Multitasking has been long believed to represent the ultimate in productivity. After all, isn’t it better to do three things at once, instead of one? If you answered “yes” to this question, you’ll be shocked to hear that this practice is actually the opposite of productive.
Stanford University researchers conducted a study on multitasking and found that it is less effective than completing one task at a time. Additionally, the team found that people who are constantly hit with several streams of electronic information at once cannot focus, remember information or move from one task to the next as efficiently as those who finish one assignment at a time.
Consider yourself the exception to this rule? Not so fast. The Stanford researchers compared workers based on their penchant for multitasking and their conviction that it makes them perform better. The results revealed that frequent multitaskers are actually worse at multitasking than those who make a habit of accomplishing one thing at a time. Frequent multitaskers couldn’t measure up, because they had difficulty organizing their thoughts and filtering out extraneous information. Plus, they actually took longer switching between tasks.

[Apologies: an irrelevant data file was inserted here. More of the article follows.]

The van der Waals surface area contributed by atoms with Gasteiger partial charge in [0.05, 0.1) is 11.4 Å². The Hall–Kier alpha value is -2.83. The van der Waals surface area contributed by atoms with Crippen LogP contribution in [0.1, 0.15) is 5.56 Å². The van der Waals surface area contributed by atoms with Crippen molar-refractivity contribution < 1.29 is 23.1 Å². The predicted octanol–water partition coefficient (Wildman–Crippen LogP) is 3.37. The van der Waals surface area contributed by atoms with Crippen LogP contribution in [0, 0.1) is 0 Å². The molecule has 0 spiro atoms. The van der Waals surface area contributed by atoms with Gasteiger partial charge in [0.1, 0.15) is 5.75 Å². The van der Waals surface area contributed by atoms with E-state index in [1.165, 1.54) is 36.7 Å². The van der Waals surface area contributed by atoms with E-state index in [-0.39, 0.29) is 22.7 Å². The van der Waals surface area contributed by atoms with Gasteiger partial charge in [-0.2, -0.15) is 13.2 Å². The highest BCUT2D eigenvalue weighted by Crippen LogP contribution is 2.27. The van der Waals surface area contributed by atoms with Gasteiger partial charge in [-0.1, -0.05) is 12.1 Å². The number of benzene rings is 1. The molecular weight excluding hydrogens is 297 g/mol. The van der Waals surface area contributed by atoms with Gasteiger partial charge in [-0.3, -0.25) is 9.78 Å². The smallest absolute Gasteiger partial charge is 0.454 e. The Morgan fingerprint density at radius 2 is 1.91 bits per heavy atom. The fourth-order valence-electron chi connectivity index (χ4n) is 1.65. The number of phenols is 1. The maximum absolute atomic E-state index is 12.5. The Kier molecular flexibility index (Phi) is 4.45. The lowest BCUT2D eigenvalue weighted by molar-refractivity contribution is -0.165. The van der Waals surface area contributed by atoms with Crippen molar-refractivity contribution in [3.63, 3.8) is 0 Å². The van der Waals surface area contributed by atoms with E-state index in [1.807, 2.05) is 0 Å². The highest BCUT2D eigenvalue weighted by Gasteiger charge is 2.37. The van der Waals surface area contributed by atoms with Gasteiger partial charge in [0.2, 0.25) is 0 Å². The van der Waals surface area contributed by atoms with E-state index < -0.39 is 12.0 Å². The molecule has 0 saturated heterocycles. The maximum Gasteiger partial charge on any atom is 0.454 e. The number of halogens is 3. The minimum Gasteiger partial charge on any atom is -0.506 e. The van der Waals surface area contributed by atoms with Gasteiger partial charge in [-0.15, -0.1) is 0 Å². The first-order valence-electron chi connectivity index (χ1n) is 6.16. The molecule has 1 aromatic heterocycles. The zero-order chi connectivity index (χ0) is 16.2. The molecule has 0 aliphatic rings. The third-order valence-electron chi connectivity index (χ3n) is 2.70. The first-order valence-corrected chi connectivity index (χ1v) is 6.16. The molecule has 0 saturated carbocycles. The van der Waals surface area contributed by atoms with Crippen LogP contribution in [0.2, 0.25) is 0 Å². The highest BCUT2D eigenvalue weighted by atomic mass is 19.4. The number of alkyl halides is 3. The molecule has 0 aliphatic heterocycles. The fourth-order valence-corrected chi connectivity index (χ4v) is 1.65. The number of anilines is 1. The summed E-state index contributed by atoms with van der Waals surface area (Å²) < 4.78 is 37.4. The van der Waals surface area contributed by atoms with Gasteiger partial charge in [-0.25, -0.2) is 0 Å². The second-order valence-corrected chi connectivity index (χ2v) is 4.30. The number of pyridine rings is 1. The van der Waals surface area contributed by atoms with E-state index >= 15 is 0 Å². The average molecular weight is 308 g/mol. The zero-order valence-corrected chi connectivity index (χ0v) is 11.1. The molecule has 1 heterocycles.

3 Ways to Change Multitasking Habits
Ready to stop multitasking once and for all? Make room in your day to focus on one thing at a time by following these three tips:
- Schedule Your Day. Create a to-do list at the beginning of each day, so you know exactly what you need to accomplish before heading home. Prioritize tasks to make time for the most important ones first, and plan some extra room in your day so last-minute assignments and unexpected distractions don’t throw a wrench in your productivity.
- Learn to Delegate. Managers have a lot on their plate. It’s no surprise that you’re forced to multitask if you’re not delegating assignments out to your team. Not only will this allow you to focus on one thing at a time, it will also give your team the opportunity to take on additional responsibilities and grow their skills.
- Know Your Limits. It’s important to learn how to say “no” when you’ve reached your maximum capacity. You’re only one person. If you’re constantly being pulled in 10 different directions and flooded with an endless amount of work, you can’t be expected to do the great work you’re capable of.
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